members.” New Mexico v. Mescalero Apache Tribe, 462 U.S. 324, 331-32, 103 S.
Ct. 2378, 2385 (1983). In
addition, absent express consent from Congress, a state may exercise its
authority over tribal Indians only if federal law does not preempt it from
doing so. R.H.M., 617 N.W.2d at 58; see
also Cabazon, 480 U.S. at
216, 107 S. Ct. at 1092 (determining whether
federal law preempted the state from regulating bingo on a tribal reservation).
law preempts state jurisdiction “if it interferes or is incompatible with
federal and tribal interests reflected in federal law, unless the state
interests at stake are sufficient to justify the assertion of state
authority.” Mescalero, 462 U.S.
at 334, 103 S. Ct. at 2386. Thus, “[t]he inquiry is to proceed in light
of traditional notions of Indian sovereignty and the congressional goal of
Indian self-government, including its ‘overriding goal’ of encouraging tribal
self-sufficiency and economic development.”
Cabazon, 480 U.S. at 216, 107 S. Ct.
argues that Minnesota
does not have jurisdiction to enforce its driver’s license and car insurance
laws against an Indian who commits offenses on a road located on a tribal
reservation, even if the Indian is not an enrolled member of that tribe. In
R.M.H., the Minnesota Supreme Court decided this issue, determining that
the state has jurisdiction to enforce its speeding and driver’s license laws
against a nonmember Indian. 617 N.W.2d at
65. To reach its conclusion, the court
engaged in a two-step analysis. Id.
the supreme court determined that Congress has not expressly consented to Minnesota’s jurisdiction
over R.M.H.’s traffic offenses. Id. The court held that “R.M.H.’s driving without
a license and speeding offenses are civil/regulatory and do not fit within
[Public Law 280’s] express grant of jurisdiction to Minnesota.”
Id. at 60. Second, the supreme court considered whether
federal law preempts state jurisdiction by balancing the federal interest of
tribal sovereignty with the state’s interest over civil/regulatory traffic
at 60-65. Citing United States Supreme
Court cases Duro v. Reina, 495 U.S.
676, 110 S. Ct. 2053 (1990), United
States v. Wheeler, 435 U.S. 313, 98 S. Ct. 1079 (1978), and Oliphant v. Suquamish Indian Tribe, 435 U.S. 191, 98 S. Ct.
1011 (1978), the supreme court concluded that “regulation of nonmember Indians
warrants different consideration than does regulation of member Indians.” Id. at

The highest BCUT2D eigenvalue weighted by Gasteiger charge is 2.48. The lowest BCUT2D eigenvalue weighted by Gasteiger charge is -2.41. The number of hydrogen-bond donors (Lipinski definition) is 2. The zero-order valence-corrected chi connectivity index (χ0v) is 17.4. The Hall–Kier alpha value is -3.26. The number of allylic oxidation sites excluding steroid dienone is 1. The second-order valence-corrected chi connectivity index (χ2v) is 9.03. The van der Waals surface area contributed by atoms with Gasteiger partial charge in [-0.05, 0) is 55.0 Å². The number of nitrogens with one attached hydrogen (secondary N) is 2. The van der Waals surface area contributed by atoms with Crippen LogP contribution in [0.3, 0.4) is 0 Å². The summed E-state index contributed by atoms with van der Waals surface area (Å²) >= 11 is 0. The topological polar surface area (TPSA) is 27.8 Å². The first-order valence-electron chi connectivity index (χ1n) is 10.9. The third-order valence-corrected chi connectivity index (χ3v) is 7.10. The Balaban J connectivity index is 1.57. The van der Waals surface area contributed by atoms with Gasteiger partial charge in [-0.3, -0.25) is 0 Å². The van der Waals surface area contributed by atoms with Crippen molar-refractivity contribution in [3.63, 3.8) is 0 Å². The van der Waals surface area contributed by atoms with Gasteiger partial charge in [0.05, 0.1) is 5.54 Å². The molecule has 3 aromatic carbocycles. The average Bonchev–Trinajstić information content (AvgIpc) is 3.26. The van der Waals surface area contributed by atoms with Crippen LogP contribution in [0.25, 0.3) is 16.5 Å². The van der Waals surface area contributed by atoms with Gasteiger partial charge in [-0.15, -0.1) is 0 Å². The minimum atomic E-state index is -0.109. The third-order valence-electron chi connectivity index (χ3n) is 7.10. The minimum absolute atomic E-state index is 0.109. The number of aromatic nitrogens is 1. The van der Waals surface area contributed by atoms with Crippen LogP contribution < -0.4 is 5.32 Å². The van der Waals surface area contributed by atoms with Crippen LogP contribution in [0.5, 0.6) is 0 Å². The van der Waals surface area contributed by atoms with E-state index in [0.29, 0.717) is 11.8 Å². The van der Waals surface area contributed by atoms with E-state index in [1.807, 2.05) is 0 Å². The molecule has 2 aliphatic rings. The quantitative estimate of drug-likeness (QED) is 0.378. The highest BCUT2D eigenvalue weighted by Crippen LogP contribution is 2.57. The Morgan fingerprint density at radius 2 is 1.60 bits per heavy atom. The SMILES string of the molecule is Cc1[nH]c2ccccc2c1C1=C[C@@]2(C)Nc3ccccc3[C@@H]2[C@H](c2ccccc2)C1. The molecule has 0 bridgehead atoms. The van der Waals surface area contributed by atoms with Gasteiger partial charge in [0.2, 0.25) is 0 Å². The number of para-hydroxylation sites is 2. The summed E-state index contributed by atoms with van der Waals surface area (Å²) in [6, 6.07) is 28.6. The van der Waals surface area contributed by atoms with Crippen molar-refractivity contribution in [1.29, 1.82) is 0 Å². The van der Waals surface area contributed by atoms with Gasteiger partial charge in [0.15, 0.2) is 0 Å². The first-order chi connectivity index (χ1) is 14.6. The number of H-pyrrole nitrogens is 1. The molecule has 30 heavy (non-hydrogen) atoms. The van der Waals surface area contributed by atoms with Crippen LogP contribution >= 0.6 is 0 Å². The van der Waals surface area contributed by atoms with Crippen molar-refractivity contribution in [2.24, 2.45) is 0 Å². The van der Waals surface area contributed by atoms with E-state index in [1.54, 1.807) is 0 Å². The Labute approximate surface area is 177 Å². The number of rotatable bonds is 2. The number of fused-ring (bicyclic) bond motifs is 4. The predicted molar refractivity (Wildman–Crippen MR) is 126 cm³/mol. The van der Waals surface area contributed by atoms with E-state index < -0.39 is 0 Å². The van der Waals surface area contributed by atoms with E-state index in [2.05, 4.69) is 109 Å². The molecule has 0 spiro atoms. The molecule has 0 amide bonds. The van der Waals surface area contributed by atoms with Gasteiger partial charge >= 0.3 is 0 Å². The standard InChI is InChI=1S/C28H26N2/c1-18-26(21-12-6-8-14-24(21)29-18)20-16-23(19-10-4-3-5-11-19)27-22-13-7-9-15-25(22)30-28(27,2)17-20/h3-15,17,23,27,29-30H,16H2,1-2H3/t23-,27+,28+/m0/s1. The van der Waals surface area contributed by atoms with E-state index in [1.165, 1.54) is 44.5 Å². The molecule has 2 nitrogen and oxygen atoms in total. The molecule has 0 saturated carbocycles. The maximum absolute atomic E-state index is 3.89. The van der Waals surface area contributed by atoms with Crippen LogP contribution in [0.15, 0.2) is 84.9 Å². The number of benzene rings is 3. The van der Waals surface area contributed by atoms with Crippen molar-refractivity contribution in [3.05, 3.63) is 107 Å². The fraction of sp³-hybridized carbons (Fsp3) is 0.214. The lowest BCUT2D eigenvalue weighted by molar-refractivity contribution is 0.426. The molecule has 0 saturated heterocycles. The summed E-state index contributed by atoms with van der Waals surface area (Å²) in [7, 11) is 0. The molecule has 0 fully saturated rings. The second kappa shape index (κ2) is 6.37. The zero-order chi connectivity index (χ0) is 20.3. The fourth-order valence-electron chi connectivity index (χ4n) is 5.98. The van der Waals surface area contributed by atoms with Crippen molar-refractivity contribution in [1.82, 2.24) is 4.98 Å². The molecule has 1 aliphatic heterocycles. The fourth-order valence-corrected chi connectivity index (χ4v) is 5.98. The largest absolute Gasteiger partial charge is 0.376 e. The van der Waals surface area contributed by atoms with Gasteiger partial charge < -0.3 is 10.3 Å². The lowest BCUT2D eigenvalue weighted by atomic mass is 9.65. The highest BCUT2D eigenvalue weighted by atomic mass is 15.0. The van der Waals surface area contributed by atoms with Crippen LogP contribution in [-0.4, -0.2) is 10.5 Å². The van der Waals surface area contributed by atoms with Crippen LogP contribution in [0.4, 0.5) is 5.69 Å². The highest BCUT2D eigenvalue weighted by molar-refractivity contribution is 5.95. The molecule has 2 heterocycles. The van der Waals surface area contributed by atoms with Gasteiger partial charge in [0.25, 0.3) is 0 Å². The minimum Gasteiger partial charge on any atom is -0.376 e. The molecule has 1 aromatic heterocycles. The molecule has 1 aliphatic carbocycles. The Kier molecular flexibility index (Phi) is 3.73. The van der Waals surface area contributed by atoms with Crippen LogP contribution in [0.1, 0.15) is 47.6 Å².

61-63. The court noted that tribal
sovereignty is at its strongest when a state threatens the “tribal self-government,
self-sufficiency, and economic development.”
Id. at 64. The supreme court then determined that “tribal
interest in self-governance is limited to relations between a tribe and its own
members, not all Indians generally.” Id.
supreme court concluded that regulating traffic offenses against nonmembers of
the tribe does not threaten the economic development and self-sufficiency of
the tribe. Id.
at 65. Finally, the court noted that
federal law does not pervasively regulate traffic offenses; therefore, “there
is no federal regulatory scheme so pervasive as to preclude state
at 65. Thus, the supreme court concluded
interests, when compared with the federal interests, are more than sufficient
to justify state jurisdiction over civil/regulatory traffic offenses committed
on a state highway on an Indian reservation by an Indian who is not an enrolled
member of the governing tribe.” Id.
the United States Supreme Court issued United States v. Lara, 541 U.S. ___, ___, 124 S. Ct.
1628, 1637 (2004), stating that Wheeler,
Oliphant, and Duro are no longer determinative because Congress “enacted a new
statute, relaxing restrictions on the bounds of the inherent tribal
[prosecutorial] authority that the United States recognizes.” In that case, the Supreme Court addressed
whether the Double Jeopardy Clause prohibits the federal government from
prosecuting a nonmember Indian for a federal offense after he pleaded guilty in
tribal court to a crime related to the same incident. Lara, 541 U.S.
at ___, 124 S. Ct. at 1629. Because the Double Jeopardy Clause does not
bar successive prosecutions brought by separate sovereigns, the Court sought to
determine whether the Indian tribe and the federal government are separate
sovereigns. Id. at ___, 124 S. Ct. at 1632.